Dilation and evacuation (D&E): after around 14 weeks gestation
In a dilation and evacuation procedure, the contents of the uterus are removed using instruments rather than gentle suction, and the cervix needs to be dilated more widely than in a vacuum curettage termination. In procedures from around 16-17 weeks upwards, the dilation process can be performed using a combination of medications and dilator rods, and the entire abortion procedure can involve medical appointments over two consecutive days from this gestation upward. Issues to be aware of when considering a termination at 16-17 weeks or later include the need to have somewhere fairly close to the clinic to stay (if you will need to attend the clinic on two consecutive days instead of one), and to be very sure about your decision; changing your mind after the doctor has started the dilation has serious implications for the pregnancy.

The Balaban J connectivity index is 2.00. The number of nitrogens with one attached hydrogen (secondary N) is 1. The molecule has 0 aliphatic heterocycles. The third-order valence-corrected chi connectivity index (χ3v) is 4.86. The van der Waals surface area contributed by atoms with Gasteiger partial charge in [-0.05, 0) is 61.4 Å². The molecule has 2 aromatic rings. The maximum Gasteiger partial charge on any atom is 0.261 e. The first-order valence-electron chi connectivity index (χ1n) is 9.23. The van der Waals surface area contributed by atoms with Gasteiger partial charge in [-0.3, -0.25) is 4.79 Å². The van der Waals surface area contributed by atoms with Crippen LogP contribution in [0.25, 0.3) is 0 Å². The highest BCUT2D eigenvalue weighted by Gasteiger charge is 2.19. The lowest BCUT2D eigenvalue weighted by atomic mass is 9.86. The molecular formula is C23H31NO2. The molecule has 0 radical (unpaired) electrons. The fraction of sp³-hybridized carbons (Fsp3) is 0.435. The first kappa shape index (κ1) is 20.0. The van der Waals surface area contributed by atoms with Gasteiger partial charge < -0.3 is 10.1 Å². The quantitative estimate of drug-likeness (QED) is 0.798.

Leaving the clinic
At the end of the recovery period you are able to leave the clinic as long as you have someone to pick you up and take you home.
After the anaesthetic it is usual to feel drowsy or ‘not quite with it’ and you are not allowed to drive for 24 hours or sign any legal documents e.g rental agreements, purchase agreements or employment contracts.
For your safety it is important that at least one other person knows that you have had a surgical procedure that day. Before you leave the clinic will give you an after-hours contact number just in case you have any concerns about your health.
It is normal to have some bleeding and cramping following an abortion but not all women and people with the ability to become pregnant will experience this. Some people experience spotting while others bleed for up to two weeks. Pain can be managed with regular pain relief (not aspirin) and bleeding is managed with sanitary pads. If you follow all of the advice given complications are rare. Infections are possible, due to the fact that the cervix has been dilated. Infections occur in approximately 2% of cases. Most clinics will provide you with a prescription for antibiotics to use after your abortion. Some clinics provide the antibiotic through your drip while you are in the theatre, while others require you to take oral antibiotics for around a week after your surgery.